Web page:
Have you ever experienced a traumatic or extremely disappointing event in your life? Maybe you lost a loved one or special friend unexpectantly; or a significant relationship ended and you were devastated. Often times, we seek to understand the purpose of these painful events. We may have many unanswered questions about the hurtful event. As we experience the grief and begin to heal, we think surely there is a greater purpose for this and it will be revealed to us soon. We keep searching, seeking, and analyzing it. We reason with ourselves that we will finally be over it and completely healed once we understand it fully. We believe that we will eventually receive new information about why it had to happen or what caused it. But, what if this never comes about? Resentment may set in. We may remain stuck in the grieving process, not able to fully resolve the feelings within us, because we cannot comprehend ‘why’. We may be unable to move forward in some aspect of our lives as a result.
The truth is we don’t always need to know the deeper meaning of everything that happens in our lives in order to get resolution. It’s true that our life experiences, whether positive or negative are our teachers. As we journey through our lives, we learn lessons, grow, and mature as a result of our experiences. As we try to discern what we are learning, sometimes it is very clear. Having clarity can be comforting, even when the lessons are difficult and cause us great pain, because we see how they ultimately benefit us. Other times, we have to search for longer and go deeper to gain understanding. There also comes a point in which it is time to simply let go, realizing we may never get the answers we seek. Letting go and moving forward can be difficult, but necessary in the healing process. It is possible that we are never meant to know the deeper meaning of certain life occurrences.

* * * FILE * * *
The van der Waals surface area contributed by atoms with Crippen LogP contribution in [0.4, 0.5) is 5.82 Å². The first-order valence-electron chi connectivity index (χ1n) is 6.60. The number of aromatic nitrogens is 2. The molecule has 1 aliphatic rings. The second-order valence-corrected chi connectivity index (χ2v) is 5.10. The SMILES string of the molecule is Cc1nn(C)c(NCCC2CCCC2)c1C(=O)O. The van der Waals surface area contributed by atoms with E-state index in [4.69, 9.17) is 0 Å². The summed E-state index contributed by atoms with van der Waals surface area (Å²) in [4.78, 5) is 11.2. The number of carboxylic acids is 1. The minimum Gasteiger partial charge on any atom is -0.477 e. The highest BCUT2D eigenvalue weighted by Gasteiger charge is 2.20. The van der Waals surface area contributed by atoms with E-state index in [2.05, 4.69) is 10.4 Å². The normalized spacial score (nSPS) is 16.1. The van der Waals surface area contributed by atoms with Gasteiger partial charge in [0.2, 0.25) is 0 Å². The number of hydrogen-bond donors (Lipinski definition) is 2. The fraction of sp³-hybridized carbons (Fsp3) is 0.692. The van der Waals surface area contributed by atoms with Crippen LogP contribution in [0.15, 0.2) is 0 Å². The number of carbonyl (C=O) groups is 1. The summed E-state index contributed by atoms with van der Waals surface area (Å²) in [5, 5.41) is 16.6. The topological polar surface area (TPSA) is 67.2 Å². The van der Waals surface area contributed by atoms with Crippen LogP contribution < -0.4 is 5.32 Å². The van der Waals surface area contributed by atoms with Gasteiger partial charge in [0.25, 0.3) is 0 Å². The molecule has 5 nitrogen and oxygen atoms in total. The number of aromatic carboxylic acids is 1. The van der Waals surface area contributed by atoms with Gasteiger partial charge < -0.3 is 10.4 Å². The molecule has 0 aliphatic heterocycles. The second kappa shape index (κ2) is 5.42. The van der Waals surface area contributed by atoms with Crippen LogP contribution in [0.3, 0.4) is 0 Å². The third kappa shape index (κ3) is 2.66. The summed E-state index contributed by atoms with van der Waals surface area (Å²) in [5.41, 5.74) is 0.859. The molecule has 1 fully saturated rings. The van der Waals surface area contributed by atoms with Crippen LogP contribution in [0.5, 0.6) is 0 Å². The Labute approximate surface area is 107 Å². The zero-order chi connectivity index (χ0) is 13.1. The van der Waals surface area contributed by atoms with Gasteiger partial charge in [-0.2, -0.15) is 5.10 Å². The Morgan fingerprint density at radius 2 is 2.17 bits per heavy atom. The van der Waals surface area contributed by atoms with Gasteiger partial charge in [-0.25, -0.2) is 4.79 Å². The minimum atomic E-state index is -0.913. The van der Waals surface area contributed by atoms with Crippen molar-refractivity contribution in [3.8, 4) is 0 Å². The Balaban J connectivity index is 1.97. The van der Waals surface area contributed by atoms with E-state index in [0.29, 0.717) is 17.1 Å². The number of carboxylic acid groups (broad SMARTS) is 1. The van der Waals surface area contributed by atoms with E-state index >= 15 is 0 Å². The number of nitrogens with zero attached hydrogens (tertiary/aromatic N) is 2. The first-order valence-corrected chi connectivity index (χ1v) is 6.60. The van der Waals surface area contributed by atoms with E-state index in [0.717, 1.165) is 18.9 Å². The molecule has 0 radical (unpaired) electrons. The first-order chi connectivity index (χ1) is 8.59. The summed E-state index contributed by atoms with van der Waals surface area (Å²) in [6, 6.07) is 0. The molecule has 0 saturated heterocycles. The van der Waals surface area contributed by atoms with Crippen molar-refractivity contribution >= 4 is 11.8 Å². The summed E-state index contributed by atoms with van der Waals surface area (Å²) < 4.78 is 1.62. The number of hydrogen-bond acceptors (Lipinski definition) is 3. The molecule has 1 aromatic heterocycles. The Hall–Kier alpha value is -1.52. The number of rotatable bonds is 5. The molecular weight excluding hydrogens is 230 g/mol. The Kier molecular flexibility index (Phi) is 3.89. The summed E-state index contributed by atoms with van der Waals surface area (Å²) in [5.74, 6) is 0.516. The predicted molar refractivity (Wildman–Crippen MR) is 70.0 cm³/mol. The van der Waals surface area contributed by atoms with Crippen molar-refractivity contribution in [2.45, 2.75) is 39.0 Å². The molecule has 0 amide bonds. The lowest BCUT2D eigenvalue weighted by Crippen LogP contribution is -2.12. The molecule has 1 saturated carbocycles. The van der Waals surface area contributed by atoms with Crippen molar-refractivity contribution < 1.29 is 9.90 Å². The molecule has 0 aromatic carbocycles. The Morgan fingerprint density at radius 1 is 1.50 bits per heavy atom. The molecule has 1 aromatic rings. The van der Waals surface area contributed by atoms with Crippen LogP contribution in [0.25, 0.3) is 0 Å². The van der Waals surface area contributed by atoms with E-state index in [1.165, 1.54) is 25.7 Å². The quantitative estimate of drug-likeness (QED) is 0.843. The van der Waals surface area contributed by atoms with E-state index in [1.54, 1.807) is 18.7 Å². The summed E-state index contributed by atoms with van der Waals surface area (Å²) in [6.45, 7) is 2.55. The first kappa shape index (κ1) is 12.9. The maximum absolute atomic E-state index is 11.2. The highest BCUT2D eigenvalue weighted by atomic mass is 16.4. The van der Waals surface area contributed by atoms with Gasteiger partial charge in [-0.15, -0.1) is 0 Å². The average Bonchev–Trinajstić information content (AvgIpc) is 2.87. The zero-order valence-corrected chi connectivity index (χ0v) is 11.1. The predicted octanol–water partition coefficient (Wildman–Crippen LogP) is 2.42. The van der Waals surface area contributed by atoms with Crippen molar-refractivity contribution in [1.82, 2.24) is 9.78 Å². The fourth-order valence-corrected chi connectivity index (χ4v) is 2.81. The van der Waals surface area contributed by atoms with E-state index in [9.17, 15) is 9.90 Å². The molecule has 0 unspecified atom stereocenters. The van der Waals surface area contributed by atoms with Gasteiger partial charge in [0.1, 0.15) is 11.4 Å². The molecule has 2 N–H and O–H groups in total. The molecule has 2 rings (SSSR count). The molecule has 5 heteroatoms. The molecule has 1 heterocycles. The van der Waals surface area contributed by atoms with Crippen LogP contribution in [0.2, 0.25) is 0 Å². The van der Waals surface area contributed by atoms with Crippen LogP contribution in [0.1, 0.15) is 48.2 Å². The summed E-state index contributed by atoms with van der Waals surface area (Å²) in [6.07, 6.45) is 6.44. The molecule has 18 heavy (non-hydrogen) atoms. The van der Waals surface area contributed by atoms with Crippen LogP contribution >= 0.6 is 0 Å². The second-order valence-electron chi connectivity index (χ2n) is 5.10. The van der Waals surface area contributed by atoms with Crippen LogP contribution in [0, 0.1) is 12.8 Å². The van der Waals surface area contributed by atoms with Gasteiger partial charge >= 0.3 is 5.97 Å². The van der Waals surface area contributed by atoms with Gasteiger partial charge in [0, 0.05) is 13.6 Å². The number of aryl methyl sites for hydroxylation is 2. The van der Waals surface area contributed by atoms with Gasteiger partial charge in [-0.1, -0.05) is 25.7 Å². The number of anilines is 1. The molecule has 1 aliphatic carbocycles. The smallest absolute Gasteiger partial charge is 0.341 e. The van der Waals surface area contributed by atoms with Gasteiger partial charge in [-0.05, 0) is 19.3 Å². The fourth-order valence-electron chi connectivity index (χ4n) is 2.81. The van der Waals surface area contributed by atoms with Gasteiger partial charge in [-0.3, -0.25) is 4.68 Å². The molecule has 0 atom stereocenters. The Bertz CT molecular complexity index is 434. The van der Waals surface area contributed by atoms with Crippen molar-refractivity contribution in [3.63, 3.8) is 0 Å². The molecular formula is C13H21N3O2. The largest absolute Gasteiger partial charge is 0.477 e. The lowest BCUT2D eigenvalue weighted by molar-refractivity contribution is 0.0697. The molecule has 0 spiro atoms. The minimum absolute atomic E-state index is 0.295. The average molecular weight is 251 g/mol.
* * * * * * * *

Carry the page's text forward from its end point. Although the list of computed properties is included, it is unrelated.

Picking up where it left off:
The thought of completely letting go without having the satisfaction of true understanding can be quite overwhelming. A trained counselor can help you get past your stuck places, process and heal. In fact, some traumatic events require the assistance of a counselor in order to gain complete healing and resolution. Some things you can do on your own to begin the letting go process are:
- Write a letter that you don’t mail to the significant person associated with your traumatic event
- Make a final entry in your journal on the subject, thanking it for being part of your experience
- Meditate with the intention of releasing the event
Stacey Wald, LPC, RD
“Life is a balance of holding on and letting go.” ~Rumi